And so, last week, after at least 55 years of not seeing his name, I read of the passing of J.P. Parks (I have used a pseudonym).
|J.P. ca. 1958|
Just like that he was back beside me at our wooden desks, a bony, freckled only child in a paper-thin flannel shirt, auburn hair stiff as a scrub brush, a biddable boy who would laugh all in a rush if you caught him at the right moment. We were all biddable then, years away from adolescent rebellion, bolted down as firmly as those desks by the nuns' generally benevolent authority.
He lived a few blocks from our primary school, in a dark, small, unreadable house from which only J.P. was seen to emerge, a house where no one was invited to play, not even in the yard.
In class, J.P. was a kind of placeholder kid, no trouble but not memorable, until one event: the fifth-grade Mother's Day gift.
We had an ambitious project. We were each to take home a piece of typing paper, and request that our mother write out one of our favourite recipes. She was to check it for accuracy and sign her name, putting her rep on the line for that spaghetti sauce or cookie. It would have been unheard of for a father to undertake this effort; the O'Donnell twins, whose mother had died, asked their aunt.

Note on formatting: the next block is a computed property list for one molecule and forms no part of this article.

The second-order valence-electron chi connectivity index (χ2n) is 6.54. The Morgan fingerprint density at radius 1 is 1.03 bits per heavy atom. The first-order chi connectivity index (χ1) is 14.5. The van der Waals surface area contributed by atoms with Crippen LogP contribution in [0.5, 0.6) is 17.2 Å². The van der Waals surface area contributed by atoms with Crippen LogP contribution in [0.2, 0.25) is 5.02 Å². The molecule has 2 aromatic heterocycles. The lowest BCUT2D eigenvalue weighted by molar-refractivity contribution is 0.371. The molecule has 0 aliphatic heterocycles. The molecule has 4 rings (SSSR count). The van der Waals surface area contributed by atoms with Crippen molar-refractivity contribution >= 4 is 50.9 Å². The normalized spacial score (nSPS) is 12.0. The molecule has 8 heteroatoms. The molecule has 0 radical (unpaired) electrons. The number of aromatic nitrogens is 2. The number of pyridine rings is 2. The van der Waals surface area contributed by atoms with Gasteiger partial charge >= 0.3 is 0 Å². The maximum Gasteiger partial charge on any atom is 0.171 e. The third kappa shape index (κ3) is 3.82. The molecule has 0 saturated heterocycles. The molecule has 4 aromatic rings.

We then returned the sheets (without creases, people!) to Sister, who mimeographed the pages and distributed crisp sets. After the ecstatic mass inhalation of sweet, purply-blue mimeo ink, we got down to business, the assembly of our report-cover "book". The cover art was especially inspired: we traced an outline of our hand with coloured pencils.
I still have that frayed, foxed copy. As you would expect, the book was heavy on sweets; my mother sent her double-chocolate fudge cake recipe.
I can write J.P's entry from memory. Sister thanked him, but behind his back, we mocked his mother, clearly a dismal cook.
Take bread, put in pan with egg and milk.
By Mrs Parks
Many decades later, my father, one of the local doctors, began, in confidence, to recount some of his memorable cases. J.P.'s father beat his mother. One night in the early 1950s, he attacked her, leaving her unconscious on the floor, with J.P. in his play pen. He drove off, never to be found, not so hard to do in the 1950s.
Dad, who removed one of her eyes, said mother and son had spent several days alone before she was found; there had been scarcely a scrap of food in the house. The family survived on welfare and support from our parish, but all we kids heard was that J.P.'s mother was sick and could not work.
By the end of junior high, they had moved to a smaller, neighbouring community; I never saw J.P. again.
Now I realize that J.P. wrote that recipe himself, as best he could. He had survived to 67, worked at the local cement plant, enjoyed fishing.
Though the obituary did not mention a family, I hope J.P. had some love, and plenty of French toast. He was a sweet kid who fended for himself, and I wish, instead of laughing at his contribution, we had seen the strength he summoned just to turn it in.